Sharing and holding this space with you
by Andrew Sargus Klein
Lights set at Light Cue #1 (warm celebratory wash) before show starts (no fade)
Before dancers enter, cue “Toast”
I’m not sure what a warm celebratory wash is, but I’m told the lighting designers will know. What I do know is that a light board probably won’t be able to recreate the diffuse light that is now pouring through the stained-glass windows on the second floor of Church on the Square in Baltimore. This place of worship—progressive, loving worship—is also the rehearsal space for Sharing a dance with you, created by Lynne Price, my partner, and it is one of two dance performances included in this year’s Charm City Fringe Festival. I’ve been brought on board as stage manager, and we are in one of our final rehearsals. The space is cavernous, almost swallowing Lynne and the other four dancers; the smallest sounds from voices and bodies are wrapped in deep reverb; the hardwood floor is a rich, golden brown. The movers enter the space after I call out the light cue—there is no fade up; this performance begins with little fanfare.
I have grown up with this performance. I watched it grow from a seed of an idea four years ago to an evening length work that culminated in Lynne’s MFA thesis at the University of Maryland in the fall of 2014. I saw it restaged at Baltimore’s Creative Alliance last year. It feels a part of my own emotional and artistic landscape. But stage managing isn’t watching; it’s the architecture of performance.
The performance is a variation on an in-the-round experience. The audience is grouped in twos and threes and spread out around a kitchen island so that the performers dance around, behind, and in front of them. Throughout the performance the audience will be asked to cook, help create choreography, and hold on to whispered secrets of deep pain. Through poetry, tender duets, surrealist prop choices, food, and dancing, the performance is deeply autobiographical without much apparent ego. Choreographically, there are often several overlapping points of emphasis: where you sit often determines your experience—sometimes to an extreme degree, as this performance is a journey where you’re asked to hold space for Lynne and offer real, physical support.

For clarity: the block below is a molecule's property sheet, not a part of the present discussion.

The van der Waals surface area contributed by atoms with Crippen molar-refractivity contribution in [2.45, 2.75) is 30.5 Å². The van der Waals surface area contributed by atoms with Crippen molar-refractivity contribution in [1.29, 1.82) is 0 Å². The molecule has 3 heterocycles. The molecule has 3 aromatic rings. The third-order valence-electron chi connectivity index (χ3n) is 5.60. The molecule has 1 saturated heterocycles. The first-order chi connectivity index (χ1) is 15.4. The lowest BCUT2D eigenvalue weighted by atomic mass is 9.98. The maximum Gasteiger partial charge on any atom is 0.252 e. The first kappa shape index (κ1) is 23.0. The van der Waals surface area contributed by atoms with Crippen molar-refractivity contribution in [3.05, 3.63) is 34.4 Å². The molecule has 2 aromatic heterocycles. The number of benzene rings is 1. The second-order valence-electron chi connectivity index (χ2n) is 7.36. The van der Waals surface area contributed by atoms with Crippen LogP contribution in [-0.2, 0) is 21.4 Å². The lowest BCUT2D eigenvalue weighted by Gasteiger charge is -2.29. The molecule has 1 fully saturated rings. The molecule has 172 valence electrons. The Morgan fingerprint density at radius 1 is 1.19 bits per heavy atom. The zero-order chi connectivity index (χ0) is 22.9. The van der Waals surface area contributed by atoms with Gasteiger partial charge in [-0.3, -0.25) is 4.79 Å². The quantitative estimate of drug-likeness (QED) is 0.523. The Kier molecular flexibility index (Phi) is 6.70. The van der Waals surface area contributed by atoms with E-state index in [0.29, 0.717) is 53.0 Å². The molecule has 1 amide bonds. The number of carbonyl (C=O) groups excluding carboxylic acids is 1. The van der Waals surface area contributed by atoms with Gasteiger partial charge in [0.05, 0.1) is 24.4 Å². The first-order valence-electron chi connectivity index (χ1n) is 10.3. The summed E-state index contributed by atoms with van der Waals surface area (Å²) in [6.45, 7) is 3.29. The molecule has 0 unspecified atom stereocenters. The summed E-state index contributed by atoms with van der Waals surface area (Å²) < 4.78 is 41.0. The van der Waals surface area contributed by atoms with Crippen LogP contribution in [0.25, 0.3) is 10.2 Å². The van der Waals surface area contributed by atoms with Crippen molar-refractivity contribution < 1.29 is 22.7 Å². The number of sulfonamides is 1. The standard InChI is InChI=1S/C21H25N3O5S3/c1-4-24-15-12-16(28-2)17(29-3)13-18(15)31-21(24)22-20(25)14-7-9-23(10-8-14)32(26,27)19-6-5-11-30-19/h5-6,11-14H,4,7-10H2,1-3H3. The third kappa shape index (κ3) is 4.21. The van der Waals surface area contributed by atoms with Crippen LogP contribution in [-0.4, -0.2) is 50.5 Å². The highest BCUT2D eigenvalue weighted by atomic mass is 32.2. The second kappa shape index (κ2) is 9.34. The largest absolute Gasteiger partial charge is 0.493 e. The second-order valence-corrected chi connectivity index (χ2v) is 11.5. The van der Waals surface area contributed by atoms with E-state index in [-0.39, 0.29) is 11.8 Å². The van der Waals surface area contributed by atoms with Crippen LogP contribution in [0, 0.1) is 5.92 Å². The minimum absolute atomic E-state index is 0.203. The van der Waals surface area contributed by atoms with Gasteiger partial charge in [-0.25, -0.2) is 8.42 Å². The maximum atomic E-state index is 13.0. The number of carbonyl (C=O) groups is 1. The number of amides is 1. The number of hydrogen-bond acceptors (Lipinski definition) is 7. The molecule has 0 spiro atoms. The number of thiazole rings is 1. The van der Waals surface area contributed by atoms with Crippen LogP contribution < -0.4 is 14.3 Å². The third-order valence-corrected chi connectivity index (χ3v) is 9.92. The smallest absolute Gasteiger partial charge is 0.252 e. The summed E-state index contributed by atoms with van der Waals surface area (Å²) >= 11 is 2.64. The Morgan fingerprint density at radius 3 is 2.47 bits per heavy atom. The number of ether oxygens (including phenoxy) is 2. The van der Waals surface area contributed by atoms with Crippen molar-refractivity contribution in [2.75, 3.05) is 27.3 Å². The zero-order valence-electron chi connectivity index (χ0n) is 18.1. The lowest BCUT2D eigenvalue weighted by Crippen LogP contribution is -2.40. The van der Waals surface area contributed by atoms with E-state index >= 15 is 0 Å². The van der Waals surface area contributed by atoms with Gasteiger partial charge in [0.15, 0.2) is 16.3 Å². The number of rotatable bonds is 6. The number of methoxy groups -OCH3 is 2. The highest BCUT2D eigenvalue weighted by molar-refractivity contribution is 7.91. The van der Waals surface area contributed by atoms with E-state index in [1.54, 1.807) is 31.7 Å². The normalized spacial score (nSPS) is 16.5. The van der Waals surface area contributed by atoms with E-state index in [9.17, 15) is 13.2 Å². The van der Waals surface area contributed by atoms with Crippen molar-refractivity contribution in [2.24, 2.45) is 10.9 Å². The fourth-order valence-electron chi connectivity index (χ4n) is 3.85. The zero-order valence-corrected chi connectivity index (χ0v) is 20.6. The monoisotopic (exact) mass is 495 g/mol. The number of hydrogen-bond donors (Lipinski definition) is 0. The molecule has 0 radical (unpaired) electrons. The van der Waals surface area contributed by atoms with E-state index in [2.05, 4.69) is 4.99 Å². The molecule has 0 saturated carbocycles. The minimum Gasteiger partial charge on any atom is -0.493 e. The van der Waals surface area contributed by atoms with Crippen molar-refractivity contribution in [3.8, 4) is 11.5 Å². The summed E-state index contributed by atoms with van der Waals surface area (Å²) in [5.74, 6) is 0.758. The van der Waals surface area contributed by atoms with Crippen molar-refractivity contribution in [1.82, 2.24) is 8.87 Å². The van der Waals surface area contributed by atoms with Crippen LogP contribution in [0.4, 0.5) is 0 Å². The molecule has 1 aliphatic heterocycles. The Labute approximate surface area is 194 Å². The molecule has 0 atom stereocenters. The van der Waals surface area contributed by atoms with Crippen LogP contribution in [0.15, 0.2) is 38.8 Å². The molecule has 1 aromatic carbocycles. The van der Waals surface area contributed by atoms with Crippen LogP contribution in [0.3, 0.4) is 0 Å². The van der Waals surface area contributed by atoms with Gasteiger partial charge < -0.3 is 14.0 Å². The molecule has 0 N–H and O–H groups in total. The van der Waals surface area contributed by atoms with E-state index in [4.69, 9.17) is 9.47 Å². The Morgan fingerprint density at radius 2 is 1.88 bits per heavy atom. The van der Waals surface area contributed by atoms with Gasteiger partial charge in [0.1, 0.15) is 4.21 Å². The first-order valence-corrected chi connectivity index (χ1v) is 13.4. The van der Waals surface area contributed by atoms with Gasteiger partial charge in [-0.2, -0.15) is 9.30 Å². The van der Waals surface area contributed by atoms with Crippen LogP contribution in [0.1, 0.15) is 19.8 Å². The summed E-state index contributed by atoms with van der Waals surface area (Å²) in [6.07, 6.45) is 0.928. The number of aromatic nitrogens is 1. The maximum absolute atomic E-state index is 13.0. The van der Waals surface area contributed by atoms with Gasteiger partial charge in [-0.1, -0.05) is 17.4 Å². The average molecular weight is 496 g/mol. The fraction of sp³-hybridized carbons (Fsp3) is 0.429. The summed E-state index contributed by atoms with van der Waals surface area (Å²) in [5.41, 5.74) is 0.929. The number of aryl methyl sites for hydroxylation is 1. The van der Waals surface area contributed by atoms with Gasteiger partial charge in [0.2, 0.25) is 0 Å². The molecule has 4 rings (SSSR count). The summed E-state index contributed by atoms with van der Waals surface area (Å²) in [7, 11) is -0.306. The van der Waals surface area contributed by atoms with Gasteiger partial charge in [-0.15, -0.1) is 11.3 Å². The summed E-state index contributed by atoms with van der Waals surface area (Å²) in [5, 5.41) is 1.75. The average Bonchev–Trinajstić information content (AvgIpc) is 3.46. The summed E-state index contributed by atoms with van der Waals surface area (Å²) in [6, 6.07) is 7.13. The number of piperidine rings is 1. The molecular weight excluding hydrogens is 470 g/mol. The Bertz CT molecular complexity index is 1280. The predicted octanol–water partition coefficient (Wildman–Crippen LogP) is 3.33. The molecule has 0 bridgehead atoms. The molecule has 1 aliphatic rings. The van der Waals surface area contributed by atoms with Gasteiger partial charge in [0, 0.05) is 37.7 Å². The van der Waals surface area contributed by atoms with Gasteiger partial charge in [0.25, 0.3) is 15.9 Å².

But I’m not thinking of that right now. I am trying to imagine bodies in the empty seats, 40-50 plastic folding chairs spread across the floor. As in an installation, the arrangement is purposeful and pregnant with expectation. This work is nothing if not an immersive experience.
Lynne begins the opening monologue with the words “This whole thing first started.” The “thing” is enormous. It’s transformation; it is healing and growth. This thing is about childhood trauma and recovery: recovery as process, as ongoing, as healing and wounding. “The princess and her prince fell madly in love and lived happily ever after,” Lynne continues. But that traditional end to a children’s story is only part of the beginning of this one. “Except this princess became overwhelmingly ill and landed herself in the hospital within four months of her happily ever after. Oh, and she was slowly rejecting her assigned role as princess, preferring instead simply human”—and as part of rejecting that assigned role, Lynne uses the pronouns “they” and “them” in self-reference, which you’ll see me use throughout this essay.
Nick finishes O’Hara poem, dancers grab audience members.
When audience members are at the table:
Light Cue #2 (lights fade down to half, cooler in tone)
My brother read “Having a Coke with You,” by Frank O’Hara, at our wedding, but I’m not thinking about that day as performer Nick Horan reads it now.
and the fact that you move so beautifully more or less takes care of Futurism
just as at home I never think of the Nude Descending a Staircase or
at a rehearsal a single drawing of Leonardo or Michelangelo that used to wow me
and what good does all the research of the Impressionists do them
when they never got the right person to stand near the tree when the sun sank